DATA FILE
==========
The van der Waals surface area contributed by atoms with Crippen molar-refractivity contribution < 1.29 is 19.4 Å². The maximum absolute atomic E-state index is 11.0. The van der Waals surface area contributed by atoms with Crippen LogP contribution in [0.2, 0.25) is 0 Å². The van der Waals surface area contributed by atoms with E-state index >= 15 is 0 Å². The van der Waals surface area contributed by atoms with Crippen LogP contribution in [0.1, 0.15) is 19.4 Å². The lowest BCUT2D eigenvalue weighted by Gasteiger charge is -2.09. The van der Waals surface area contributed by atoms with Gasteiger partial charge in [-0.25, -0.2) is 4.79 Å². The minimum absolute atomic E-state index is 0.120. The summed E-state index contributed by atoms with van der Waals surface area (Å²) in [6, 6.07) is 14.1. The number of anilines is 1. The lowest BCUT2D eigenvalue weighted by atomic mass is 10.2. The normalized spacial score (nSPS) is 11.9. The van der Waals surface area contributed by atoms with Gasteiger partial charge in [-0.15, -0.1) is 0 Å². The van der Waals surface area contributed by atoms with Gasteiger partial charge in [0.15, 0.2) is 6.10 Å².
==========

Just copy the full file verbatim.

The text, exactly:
The van der Waals surface area contributed by atoms with Crippen molar-refractivity contribution < 1.29 is 19.4 Å². The maximum absolute atomic E-state index is 11.0. The van der Waals surface area contributed by atoms with Crippen LogP contribution in [0.2, 0.25) is 0 Å². The van der Waals surface area contributed by atoms with E-state index >= 15 is 0 Å². The van der Waals surface area contributed by atoms with Crippen LogP contribution in [0.1, 0.15) is 19.4 Å². The lowest BCUT2D eigenvalue weighted by Gasteiger charge is -2.09. The van der Waals surface area contributed by atoms with Gasteiger partial charge in [-0.25, -0.2) is 4.79 Å². The minimum absolute atomic E-state index is 0.120. The summed E-state index contributed by atoms with van der Waals surface area (Å²) in [6, 6.07) is 14.1. The number of anilines is 1. The lowest BCUT2D eigenvalue weighted by atomic mass is 10.2. The normalized spacial score (nSPS) is 11.9. The van der Waals surface area contributed by atoms with Gasteiger partial charge in [-0.15, -0.1) is 0 Å². The van der Waals surface area contributed by atoms with Gasteiger partial charge in [0.15, 0.2) is 6.10 Å².